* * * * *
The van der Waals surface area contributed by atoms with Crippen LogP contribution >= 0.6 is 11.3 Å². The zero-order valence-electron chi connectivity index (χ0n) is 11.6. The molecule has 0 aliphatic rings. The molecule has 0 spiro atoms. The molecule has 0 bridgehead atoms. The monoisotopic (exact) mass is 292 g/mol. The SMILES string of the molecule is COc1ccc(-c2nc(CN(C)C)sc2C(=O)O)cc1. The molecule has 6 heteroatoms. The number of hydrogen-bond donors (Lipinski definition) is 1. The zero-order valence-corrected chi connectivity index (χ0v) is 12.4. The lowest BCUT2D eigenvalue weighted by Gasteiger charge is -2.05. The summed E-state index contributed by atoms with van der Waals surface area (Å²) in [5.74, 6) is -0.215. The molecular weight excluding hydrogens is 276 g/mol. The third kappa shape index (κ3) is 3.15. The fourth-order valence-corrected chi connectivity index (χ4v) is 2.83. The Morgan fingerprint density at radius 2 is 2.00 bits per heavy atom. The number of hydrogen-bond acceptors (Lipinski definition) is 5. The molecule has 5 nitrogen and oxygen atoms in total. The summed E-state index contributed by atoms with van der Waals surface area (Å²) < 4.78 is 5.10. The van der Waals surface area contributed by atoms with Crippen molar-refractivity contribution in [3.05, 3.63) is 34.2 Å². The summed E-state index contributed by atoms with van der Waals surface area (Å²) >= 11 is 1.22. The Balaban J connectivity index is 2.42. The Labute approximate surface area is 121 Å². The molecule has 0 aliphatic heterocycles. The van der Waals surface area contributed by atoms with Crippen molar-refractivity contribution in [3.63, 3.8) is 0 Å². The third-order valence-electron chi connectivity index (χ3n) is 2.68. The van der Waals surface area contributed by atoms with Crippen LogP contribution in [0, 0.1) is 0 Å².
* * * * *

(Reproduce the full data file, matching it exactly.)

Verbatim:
The van der Waals surface area contributed by atoms with Crippen LogP contribution >= 0.6 is 11.3 Å². The zero-order valence-electron chi connectivity index (χ0n) is 11.6. The molecule has 0 aliphatic rings. The molecule has 0 spiro atoms. The molecule has 0 bridgehead atoms. The monoisotopic (exact) mass is 292 g/mol. The SMILES string of the molecule is COc1ccc(-c2nc(CN(C)C)sc2C(=O)O)cc1. The molecule has 6 heteroatoms. The number of hydrogen-bond donors (Lipinski definition) is 1. The zero-order valence-corrected chi connectivity index (χ0v) is 12.4. The lowest BCUT2D eigenvalue weighted by Gasteiger charge is -2.05. The summed E-state index contributed by atoms with van der Waals surface area (Å²) in [5.74, 6) is -0.215. The molecular weight excluding hydrogens is 276 g/mol. The third kappa shape index (κ3) is 3.15. The fourth-order valence-corrected chi connectivity index (χ4v) is 2.83. The Morgan fingerprint density at radius 2 is 2.00 bits per heavy atom. The number of hydrogen-bond acceptors (Lipinski definition) is 5. The molecule has 5 nitrogen and oxygen atoms in total. The summed E-state index contributed by atoms with van der Waals surface area (Å²) < 4.78 is 5.10. The van der Waals surface area contributed by atoms with Crippen molar-refractivity contribution in [3.05, 3.63) is 34.2 Å². The summed E-state index contributed by atoms with van der Waals surface area (Å²) >= 11 is 1.22. The Balaban J connectivity index is 2.42. The Labute approximate surface area is 121 Å². The molecule has 0 aliphatic heterocycles. The van der Waals surface area contributed by atoms with Crippen molar-refractivity contribution in [3.63, 3.8) is 0 Å². The third-order valence-electron chi connectivity index (χ3n) is 2.68. The van der Waals surface area contributed by atoms with Crippen LogP contribution in [0, 0.1) is 0 Å².